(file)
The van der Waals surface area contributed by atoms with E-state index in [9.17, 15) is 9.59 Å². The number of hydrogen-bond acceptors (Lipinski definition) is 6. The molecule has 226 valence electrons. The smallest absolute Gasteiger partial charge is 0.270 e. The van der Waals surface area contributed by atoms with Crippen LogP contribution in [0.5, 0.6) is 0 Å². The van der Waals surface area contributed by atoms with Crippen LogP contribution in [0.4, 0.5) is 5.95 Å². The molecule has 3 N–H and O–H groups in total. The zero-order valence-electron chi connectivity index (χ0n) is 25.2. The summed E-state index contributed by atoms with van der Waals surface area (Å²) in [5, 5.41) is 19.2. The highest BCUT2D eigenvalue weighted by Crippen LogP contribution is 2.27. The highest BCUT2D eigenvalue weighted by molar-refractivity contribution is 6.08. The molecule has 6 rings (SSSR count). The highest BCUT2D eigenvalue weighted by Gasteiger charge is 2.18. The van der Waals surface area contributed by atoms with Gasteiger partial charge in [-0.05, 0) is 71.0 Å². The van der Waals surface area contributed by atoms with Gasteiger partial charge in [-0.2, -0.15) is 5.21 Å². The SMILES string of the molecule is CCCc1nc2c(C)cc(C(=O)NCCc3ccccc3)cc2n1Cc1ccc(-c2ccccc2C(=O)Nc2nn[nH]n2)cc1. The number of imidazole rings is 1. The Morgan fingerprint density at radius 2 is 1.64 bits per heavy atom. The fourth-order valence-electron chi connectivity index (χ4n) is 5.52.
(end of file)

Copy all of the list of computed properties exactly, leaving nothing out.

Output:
The van der Waals surface area contributed by atoms with E-state index in [9.17, 15) is 9.59 Å². The number of hydrogen-bond acceptors (Lipinski definition) is 6. The molecule has 226 valence electrons. The smallest absolute Gasteiger partial charge is 0.270 e. The van der Waals surface area contributed by atoms with Crippen LogP contribution in [0.5, 0.6) is 0 Å². The van der Waals surface area contributed by atoms with Crippen LogP contribution in [0.4, 0.5) is 5.95 Å². The molecule has 3 N–H and O–H groups in total. The zero-order valence-electron chi connectivity index (χ0n) is 25.2. The summed E-state index contributed by atoms with van der Waals surface area (Å²) in [5, 5.41) is 19.2. The highest BCUT2D eigenvalue weighted by Crippen LogP contribution is 2.27. The highest BCUT2D eigenvalue weighted by molar-refractivity contribution is 6.08. The molecule has 6 rings (SSSR count). The highest BCUT2D eigenvalue weighted by Gasteiger charge is 2.18. The van der Waals surface area contributed by atoms with Gasteiger partial charge in [-0.05, 0) is 71.0 Å². The van der Waals surface area contributed by atoms with Gasteiger partial charge in [-0.2, -0.15) is 5.21 Å². The SMILES string of the molecule is CCCc1nc2c(C)cc(C(=O)NCCc3ccccc3)cc2n1Cc1ccc(-c2ccccc2C(=O)Nc2nn[nH]n2)cc1. The number of imidazole rings is 1. The Morgan fingerprint density at radius 2 is 1.64 bits per heavy atom. The fourth-order valence-electron chi connectivity index (χ4n) is 5.52.